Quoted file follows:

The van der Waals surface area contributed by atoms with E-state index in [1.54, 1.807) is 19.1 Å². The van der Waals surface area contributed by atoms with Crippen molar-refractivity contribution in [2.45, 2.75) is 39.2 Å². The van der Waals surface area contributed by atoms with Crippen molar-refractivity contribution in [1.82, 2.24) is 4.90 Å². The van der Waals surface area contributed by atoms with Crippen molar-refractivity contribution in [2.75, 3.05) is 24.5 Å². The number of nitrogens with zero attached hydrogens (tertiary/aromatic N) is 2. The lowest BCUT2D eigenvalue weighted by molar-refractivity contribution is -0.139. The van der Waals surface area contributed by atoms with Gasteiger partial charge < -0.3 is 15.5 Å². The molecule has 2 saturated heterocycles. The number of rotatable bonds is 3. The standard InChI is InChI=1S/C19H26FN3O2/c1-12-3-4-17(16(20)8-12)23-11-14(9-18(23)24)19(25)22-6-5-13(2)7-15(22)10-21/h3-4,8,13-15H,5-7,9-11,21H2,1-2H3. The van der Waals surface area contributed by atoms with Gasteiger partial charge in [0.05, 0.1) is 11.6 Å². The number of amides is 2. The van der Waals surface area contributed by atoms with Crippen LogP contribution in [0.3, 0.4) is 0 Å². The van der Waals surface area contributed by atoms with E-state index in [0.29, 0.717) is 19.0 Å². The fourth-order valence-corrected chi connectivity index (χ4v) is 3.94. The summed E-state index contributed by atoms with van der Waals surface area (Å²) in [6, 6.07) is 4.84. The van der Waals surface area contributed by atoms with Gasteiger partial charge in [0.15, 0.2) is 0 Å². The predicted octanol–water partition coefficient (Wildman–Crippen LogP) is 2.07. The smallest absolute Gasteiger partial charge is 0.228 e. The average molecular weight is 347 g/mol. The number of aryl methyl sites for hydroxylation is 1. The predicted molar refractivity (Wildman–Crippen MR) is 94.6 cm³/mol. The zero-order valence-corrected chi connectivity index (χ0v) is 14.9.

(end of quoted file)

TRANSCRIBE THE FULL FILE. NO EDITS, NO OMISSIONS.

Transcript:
The van der Waals surface area contributed by atoms with E-state index in [1.54, 1.807) is 19.1 Å². The van der Waals surface area contributed by atoms with Crippen molar-refractivity contribution in [2.45, 2.75) is 39.2 Å². The van der Waals surface area contributed by atoms with Crippen molar-refractivity contribution in [1.82, 2.24) is 4.90 Å². The van der Waals surface area contributed by atoms with Crippen molar-refractivity contribution in [2.75, 3.05) is 24.5 Å². The number of nitrogens with zero attached hydrogens (tertiary/aromatic N) is 2. The lowest BCUT2D eigenvalue weighted by molar-refractivity contribution is -0.139. The van der Waals surface area contributed by atoms with Gasteiger partial charge < -0.3 is 15.5 Å². The molecule has 2 saturated heterocycles. The number of rotatable bonds is 3. The standard InChI is InChI=1S/C19H26FN3O2/c1-12-3-4-17(16(20)8-12)23-11-14(9-18(23)24)19(25)22-6-5-13(2)7-15(22)10-21/h3-4,8,13-15H,5-7,9-11,21H2,1-2H3. The van der Waals surface area contributed by atoms with Gasteiger partial charge in [0.05, 0.1) is 11.6 Å². The number of amides is 2. The van der Waals surface area contributed by atoms with Crippen LogP contribution in [0.3, 0.4) is 0 Å². The van der Waals surface area contributed by atoms with E-state index in [0.29, 0.717) is 19.0 Å². The fourth-order valence-corrected chi connectivity index (χ4v) is 3.94. The summed E-state index contributed by atoms with van der Waals surface area (Å²) in [6, 6.07) is 4.84. The van der Waals surface area contributed by atoms with Gasteiger partial charge in [0.15, 0.2) is 0 Å². The predicted octanol–water partition coefficient (Wildman–Crippen LogP) is 2.07. The smallest absolute Gasteiger partial charge is 0.228 e. The average molecular weight is 347 g/mol. The number of aryl methyl sites for hydroxylation is 1. The predicted molar refractivity (Wildman–Crippen MR) is 94.6 cm³/mol. The zero-order valence-corrected chi connectivity index (χ0v) is 14.9.